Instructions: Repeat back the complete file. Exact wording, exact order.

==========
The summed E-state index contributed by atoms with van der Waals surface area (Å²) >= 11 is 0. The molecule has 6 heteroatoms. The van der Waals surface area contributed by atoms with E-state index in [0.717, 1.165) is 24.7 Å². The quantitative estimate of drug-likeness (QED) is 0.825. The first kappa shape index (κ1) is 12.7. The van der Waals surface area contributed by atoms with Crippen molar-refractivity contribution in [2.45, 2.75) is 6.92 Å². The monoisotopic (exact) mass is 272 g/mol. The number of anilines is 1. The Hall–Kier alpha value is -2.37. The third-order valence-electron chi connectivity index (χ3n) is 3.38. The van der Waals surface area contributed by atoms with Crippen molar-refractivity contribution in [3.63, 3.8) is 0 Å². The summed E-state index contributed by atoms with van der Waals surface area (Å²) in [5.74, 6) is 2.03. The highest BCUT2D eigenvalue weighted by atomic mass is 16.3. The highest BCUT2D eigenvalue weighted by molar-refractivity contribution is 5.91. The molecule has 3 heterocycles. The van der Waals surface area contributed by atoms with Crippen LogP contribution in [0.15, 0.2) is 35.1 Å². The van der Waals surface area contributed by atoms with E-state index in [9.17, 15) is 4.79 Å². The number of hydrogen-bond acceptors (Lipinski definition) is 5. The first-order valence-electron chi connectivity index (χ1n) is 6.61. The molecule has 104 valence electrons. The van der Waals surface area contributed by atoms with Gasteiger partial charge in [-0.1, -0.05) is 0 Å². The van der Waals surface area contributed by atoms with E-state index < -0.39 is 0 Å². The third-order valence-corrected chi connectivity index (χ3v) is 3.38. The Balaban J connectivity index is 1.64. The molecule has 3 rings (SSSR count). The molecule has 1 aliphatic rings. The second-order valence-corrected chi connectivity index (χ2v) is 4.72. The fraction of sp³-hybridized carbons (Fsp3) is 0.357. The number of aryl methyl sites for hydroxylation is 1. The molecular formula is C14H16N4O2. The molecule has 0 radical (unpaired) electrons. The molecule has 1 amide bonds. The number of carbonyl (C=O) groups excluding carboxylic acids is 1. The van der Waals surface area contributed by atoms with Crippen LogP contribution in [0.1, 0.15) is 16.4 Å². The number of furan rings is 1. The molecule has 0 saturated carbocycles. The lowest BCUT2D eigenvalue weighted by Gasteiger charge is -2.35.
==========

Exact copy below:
The summed E-state index contributed by atoms with van der Waals surface area (Å²) >= 11 is 0. The molecule has 6 heteroatoms. The van der Waals surface area contributed by atoms with E-state index in [0.717, 1.165) is 24.7 Å². The quantitative estimate of drug-likeness (QED) is 0.825. The first kappa shape index (κ1) is 12.7. The van der Waals surface area contributed by atoms with Crippen molar-refractivity contribution in [2.45, 2.75) is 6.92 Å². The monoisotopic (exact) mass is 272 g/mol. The number of anilines is 1. The Hall–Kier alpha value is -2.37. The third-order valence-electron chi connectivity index (χ3n) is 3.38. The van der Waals surface area contributed by atoms with Crippen molar-refractivity contribution in [3.63, 3.8) is 0 Å². The summed E-state index contributed by atoms with van der Waals surface area (Å²) in [5.74, 6) is 2.03. The highest BCUT2D eigenvalue weighted by atomic mass is 16.3. The highest BCUT2D eigenvalue weighted by molar-refractivity contribution is 5.91. The molecule has 3 heterocycles. The van der Waals surface area contributed by atoms with Crippen LogP contribution in [0.15, 0.2) is 35.1 Å². The van der Waals surface area contributed by atoms with E-state index in [9.17, 15) is 4.79 Å². The number of hydrogen-bond acceptors (Lipinski definition) is 5. The first-order valence-electron chi connectivity index (χ1n) is 6.61. The molecule has 104 valence electrons. The van der Waals surface area contributed by atoms with Gasteiger partial charge in [-0.1, -0.05) is 0 Å². The van der Waals surface area contributed by atoms with E-state index < -0.39 is 0 Å². The third-order valence-corrected chi connectivity index (χ3v) is 3.38. The Balaban J connectivity index is 1.64. The molecule has 3 rings (SSSR count). The molecule has 1 aliphatic rings. The second-order valence-corrected chi connectivity index (χ2v) is 4.72. The fraction of sp³-hybridized carbons (Fsp3) is 0.357. The number of aryl methyl sites for hydroxylation is 1. The molecular formula is C14H16N4O2. The molecule has 0 radical (unpaired) electrons. The molecule has 1 amide bonds. The number of carbonyl (C=O) groups excluding carboxylic acids is 1. The van der Waals surface area contributed by atoms with Crippen LogP contribution in [0.1, 0.15) is 16.4 Å². The number of furan rings is 1. The molecule has 0 saturated carbocycles. The lowest BCUT2D eigenvalue weighted by Gasteiger charge is -2.35.